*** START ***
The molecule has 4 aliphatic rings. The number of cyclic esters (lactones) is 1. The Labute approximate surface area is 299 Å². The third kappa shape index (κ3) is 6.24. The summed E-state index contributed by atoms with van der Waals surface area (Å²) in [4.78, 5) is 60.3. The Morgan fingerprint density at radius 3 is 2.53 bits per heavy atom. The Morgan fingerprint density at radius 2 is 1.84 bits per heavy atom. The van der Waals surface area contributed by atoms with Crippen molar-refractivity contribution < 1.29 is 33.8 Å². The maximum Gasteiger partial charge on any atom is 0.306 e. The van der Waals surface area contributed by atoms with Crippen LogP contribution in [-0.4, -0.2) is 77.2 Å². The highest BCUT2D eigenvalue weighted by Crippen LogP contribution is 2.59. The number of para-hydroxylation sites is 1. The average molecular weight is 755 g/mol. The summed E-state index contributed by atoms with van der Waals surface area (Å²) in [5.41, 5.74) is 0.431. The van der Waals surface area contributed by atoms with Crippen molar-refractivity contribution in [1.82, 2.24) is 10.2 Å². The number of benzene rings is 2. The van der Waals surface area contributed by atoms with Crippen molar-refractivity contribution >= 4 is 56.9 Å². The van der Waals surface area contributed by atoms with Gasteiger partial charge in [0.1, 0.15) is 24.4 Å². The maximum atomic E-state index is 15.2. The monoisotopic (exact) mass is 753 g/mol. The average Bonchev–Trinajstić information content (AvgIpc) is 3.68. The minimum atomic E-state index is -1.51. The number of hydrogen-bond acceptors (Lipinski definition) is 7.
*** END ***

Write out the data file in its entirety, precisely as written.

The molecule has 4 aliphatic rings. The number of cyclic esters (lactones) is 1. The Labute approximate surface area is 299 Å². The third kappa shape index (κ3) is 6.24. The summed E-state index contributed by atoms with van der Waals surface area (Å²) in [4.78, 5) is 60.3. The Morgan fingerprint density at radius 3 is 2.53 bits per heavy atom. The Morgan fingerprint density at radius 2 is 1.84 bits per heavy atom. The van der Waals surface area contributed by atoms with Crippen molar-refractivity contribution < 1.29 is 33.8 Å². The maximum Gasteiger partial charge on any atom is 0.306 e. The van der Waals surface area contributed by atoms with Crippen LogP contribution in [-0.4, -0.2) is 77.2 Å². The highest BCUT2D eigenvalue weighted by Crippen LogP contribution is 2.59. The number of para-hydroxylation sites is 1. The average molecular weight is 755 g/mol. The summed E-state index contributed by atoms with van der Waals surface area (Å²) in [5.41, 5.74) is 0.431. The van der Waals surface area contributed by atoms with Crippen molar-refractivity contribution in [1.82, 2.24) is 10.2 Å². The number of benzene rings is 2. The van der Waals surface area contributed by atoms with Crippen molar-refractivity contribution >= 4 is 56.9 Å². The van der Waals surface area contributed by atoms with Gasteiger partial charge in [0.1, 0.15) is 24.4 Å². The maximum atomic E-state index is 15.2. The monoisotopic (exact) mass is 753 g/mol. The average Bonchev–Trinajstić information content (AvgIpc) is 3.68. The minimum atomic E-state index is -1.51. The number of hydrogen-bond acceptors (Lipinski definition) is 7.